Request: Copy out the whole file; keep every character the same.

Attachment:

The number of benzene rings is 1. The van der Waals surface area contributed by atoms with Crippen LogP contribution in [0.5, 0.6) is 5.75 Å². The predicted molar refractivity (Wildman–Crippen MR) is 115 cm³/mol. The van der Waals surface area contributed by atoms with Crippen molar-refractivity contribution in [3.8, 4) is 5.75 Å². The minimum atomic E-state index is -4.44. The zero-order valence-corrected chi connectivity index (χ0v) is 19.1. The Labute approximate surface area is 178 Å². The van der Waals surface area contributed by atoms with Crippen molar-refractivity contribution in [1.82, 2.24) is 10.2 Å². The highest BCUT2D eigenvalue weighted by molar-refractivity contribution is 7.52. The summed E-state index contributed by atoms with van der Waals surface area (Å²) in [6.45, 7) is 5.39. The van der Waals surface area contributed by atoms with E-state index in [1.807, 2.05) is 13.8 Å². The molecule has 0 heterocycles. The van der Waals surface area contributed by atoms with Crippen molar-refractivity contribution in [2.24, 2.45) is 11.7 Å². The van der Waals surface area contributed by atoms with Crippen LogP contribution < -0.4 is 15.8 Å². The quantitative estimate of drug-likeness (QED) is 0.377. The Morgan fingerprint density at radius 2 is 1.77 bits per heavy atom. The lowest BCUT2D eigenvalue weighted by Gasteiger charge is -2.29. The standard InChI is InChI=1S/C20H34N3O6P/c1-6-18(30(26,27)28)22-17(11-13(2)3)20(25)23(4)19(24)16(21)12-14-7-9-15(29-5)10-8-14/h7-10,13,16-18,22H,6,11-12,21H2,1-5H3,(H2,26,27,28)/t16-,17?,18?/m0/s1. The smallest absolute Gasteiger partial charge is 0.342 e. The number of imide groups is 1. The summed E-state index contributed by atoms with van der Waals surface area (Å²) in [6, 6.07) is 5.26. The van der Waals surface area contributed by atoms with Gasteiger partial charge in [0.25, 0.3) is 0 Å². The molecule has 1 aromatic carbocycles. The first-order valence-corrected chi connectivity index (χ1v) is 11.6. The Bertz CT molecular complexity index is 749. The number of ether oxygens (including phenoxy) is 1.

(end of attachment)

The number of benzene rings is 1. The van der Waals surface area contributed by atoms with Crippen LogP contribution in [0.5, 0.6) is 5.75 Å². The predicted molar refractivity (Wildman–Crippen MR) is 115 cm³/mol. The van der Waals surface area contributed by atoms with Crippen molar-refractivity contribution in [3.8, 4) is 5.75 Å². The minimum atomic E-state index is -4.44. The zero-order valence-corrected chi connectivity index (χ0v) is 19.1. The Labute approximate surface area is 178 Å². The van der Waals surface area contributed by atoms with Crippen molar-refractivity contribution in [1.82, 2.24) is 10.2 Å². The highest BCUT2D eigenvalue weighted by molar-refractivity contribution is 7.52. The summed E-state index contributed by atoms with van der Waals surface area (Å²) in [6.45, 7) is 5.39. The van der Waals surface area contributed by atoms with E-state index in [1.807, 2.05) is 13.8 Å². The molecule has 0 heterocycles. The van der Waals surface area contributed by atoms with Crippen molar-refractivity contribution in [2.24, 2.45) is 11.7 Å². The van der Waals surface area contributed by atoms with Crippen LogP contribution < -0.4 is 15.8 Å². The quantitative estimate of drug-likeness (QED) is 0.377. The Morgan fingerprint density at radius 2 is 1.77 bits per heavy atom. The lowest BCUT2D eigenvalue weighted by Gasteiger charge is -2.29. The standard InChI is InChI=1S/C20H34N3O6P/c1-6-18(30(26,27)28)22-17(11-13(2)3)20(25)23(4)19(24)16(21)12-14-7-9-15(29-5)10-8-14/h7-10,13,16-18,22H,6,11-12,21H2,1-5H3,(H2,26,27,28)/t16-,17?,18?/m0/s1. The smallest absolute Gasteiger partial charge is 0.342 e. The number of imide groups is 1. The summed E-state index contributed by atoms with van der Waals surface area (Å²) in [6, 6.07) is 5.26. The van der Waals surface area contributed by atoms with Gasteiger partial charge in [0.25, 0.3) is 0 Å². The molecule has 1 aromatic carbocycles. The first-order valence-corrected chi connectivity index (χ1v) is 11.6. The Bertz CT molecular complexity index is 749. The number of ether oxygens (including phenoxy) is 1.